March 3, 2004by Kirtaner
Question: How does the federal privacy legislation affect the employer-employee relationship? I am specifically interested in how this legislation may affect an employer’s handling of employee personal information, disclosed to third-party administrators for the purposes of such things as benefits, payroll and pensions?
Jan. 1, 2004, marked the final phase in the implementation of the federal Personal Information Protection and Electronic Documents Act (PIPEDA). What impact does this legislation have on employers?
The answer is, simply, probably less impact than you have been led to believe. PIPEDA has applied to employers, who are federally regulated, since Jan. 1, 2001. If your employees are subject to the Canada Labour Code, then PIPEDA already applies to their employee personal information. With respect to federally-regulated entities (typically in the transportation, communication or banking sectors) PIPEDA applies to information generated from interactions with employees and dealings with customers.
With respect to provincially regulated businesses, PIPEDA does not apply to employee information. PIPEDA is limited to commercial activity. But it is important to note there has been some debate as to whether or not it will apply to the employment relationship in provinces, such as Ontario, that have not passed substantially similar legislation. The consensus is that until substantially similar legislation is passed in a province, PIPEDA will not apply to the handling of employees’ personal information in provincially regulated workplaces. The reasoning for this is twofold. First, it is arguable the definition of "commercial activity" is not broad enough to include the collection of personal employee information that is only incidental to whatever commercial activity an employer is engaged in, such as payroll information. Second, while the federal government has constitutional jurisdiction to pass laws that relate to trade and commerce and to matters of an inter-provincial nature, the provinces have authority over property and civil rights. Arguably, this means the federal government lacks jurisdiction to regulate privacy issues between employers and employees in a provincial workplace.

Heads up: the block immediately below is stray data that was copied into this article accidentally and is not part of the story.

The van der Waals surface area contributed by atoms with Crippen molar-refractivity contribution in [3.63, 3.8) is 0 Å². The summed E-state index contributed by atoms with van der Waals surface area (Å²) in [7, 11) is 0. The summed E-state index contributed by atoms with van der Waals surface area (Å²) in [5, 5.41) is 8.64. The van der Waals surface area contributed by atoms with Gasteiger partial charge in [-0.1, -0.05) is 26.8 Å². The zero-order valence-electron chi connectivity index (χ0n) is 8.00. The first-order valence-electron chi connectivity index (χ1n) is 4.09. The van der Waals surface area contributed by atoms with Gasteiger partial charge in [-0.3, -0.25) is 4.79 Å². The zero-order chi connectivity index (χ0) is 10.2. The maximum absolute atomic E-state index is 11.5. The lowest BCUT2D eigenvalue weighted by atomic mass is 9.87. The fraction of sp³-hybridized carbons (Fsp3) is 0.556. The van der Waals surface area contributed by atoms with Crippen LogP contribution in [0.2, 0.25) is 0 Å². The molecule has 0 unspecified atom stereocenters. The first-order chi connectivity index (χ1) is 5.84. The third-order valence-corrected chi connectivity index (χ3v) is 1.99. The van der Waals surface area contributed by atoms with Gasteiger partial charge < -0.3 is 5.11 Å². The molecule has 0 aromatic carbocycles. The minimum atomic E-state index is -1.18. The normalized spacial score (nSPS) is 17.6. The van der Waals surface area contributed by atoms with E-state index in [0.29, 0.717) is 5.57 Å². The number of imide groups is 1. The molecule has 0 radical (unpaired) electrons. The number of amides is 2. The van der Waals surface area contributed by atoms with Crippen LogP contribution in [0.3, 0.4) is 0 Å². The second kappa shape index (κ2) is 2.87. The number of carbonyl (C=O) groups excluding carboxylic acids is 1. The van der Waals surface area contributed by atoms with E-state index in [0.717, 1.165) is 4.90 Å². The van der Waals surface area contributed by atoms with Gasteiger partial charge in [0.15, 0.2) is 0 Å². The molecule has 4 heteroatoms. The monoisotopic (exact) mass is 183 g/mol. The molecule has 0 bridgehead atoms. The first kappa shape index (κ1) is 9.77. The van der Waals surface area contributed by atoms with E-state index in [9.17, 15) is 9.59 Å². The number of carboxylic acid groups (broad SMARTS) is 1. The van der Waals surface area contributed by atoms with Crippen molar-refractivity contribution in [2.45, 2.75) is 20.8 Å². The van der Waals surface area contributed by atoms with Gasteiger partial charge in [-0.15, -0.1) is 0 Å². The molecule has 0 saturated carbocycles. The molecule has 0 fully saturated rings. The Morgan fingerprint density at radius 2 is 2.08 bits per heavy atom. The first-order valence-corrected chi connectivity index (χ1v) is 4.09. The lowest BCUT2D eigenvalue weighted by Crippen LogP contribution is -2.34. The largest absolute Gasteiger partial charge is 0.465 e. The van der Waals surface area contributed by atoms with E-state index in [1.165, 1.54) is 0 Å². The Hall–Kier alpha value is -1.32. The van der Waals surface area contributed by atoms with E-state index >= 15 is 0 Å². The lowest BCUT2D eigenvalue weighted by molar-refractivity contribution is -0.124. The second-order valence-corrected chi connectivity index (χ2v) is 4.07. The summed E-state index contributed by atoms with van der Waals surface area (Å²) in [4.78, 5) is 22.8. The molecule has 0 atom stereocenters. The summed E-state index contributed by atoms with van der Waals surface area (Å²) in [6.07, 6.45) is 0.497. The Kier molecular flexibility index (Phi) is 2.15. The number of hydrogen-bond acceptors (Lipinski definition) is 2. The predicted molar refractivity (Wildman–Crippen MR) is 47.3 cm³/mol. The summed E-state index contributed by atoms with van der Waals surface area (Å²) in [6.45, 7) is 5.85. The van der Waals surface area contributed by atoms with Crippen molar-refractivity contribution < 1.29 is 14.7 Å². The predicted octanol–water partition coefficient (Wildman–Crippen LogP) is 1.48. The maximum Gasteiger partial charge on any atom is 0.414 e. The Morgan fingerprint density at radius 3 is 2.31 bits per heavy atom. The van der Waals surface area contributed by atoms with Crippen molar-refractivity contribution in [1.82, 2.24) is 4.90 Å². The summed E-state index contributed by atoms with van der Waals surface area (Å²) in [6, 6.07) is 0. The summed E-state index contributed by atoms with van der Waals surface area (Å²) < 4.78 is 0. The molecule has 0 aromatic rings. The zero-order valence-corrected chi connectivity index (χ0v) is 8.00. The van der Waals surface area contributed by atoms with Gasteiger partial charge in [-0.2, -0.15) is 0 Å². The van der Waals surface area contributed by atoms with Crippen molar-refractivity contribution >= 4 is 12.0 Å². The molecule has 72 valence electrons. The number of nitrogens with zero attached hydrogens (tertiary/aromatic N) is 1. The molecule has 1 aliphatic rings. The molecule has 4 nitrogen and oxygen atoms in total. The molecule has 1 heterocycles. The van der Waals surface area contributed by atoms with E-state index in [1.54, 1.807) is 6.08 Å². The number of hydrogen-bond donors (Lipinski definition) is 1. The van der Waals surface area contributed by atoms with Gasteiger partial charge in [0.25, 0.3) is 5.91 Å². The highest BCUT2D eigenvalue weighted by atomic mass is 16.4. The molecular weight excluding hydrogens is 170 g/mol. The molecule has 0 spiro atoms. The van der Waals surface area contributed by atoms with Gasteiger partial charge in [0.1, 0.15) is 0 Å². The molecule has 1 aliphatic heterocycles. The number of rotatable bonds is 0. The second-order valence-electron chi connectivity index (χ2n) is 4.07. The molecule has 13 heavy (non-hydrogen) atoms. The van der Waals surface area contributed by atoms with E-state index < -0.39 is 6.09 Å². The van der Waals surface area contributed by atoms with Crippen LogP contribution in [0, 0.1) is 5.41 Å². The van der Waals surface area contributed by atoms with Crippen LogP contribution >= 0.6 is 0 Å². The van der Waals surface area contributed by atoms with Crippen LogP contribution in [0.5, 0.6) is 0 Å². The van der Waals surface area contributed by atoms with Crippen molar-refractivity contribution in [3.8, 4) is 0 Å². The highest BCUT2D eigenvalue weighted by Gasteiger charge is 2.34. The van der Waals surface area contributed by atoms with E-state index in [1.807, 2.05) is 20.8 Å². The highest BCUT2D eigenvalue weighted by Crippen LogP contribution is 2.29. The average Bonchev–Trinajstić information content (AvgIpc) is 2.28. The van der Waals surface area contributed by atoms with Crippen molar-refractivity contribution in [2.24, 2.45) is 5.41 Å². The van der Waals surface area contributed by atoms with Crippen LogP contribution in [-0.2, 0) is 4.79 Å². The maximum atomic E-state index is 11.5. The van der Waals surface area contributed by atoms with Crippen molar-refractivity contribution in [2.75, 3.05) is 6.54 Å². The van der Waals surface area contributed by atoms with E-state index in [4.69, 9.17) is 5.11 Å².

Nevertheless, employers should recognize that privacy legislation is coming to all provinces – it’s a matter of when, not if. It is also clear that PIPEDA will be the model for the provincial legislation. Therefore there is a practical benefit for employers to implement compliance measures now in an effort to anticipate the types of changes every organization will eventually have to have in place.
With respect to the question regarding the provision of employee information to third-party administrators, we suggest the following. Employers who use an external company to process payroll and benefits will arguably have to ensure the information provided to these outside providers is necessary information. Employee consent should be obtained to provide this information to these third parties.
Employers should take steps to receive assurances from third-party benefit or payroll service providers that they are complying with the requirements of PIPEDA and not, for example, using the address information they have obtained to create and sell mailing lists or target customers for other services that they, or an associated company, may provide.
Peter Israel is the senior partner in the Toronto law firm of Israel Foulon LLP – Employment and Labour Lawyers. He can be reached at 416-640-1550 or firstname.lastname@example.org. A version of this article originally appeared in the Carswell publication, Canadian Employment Law Today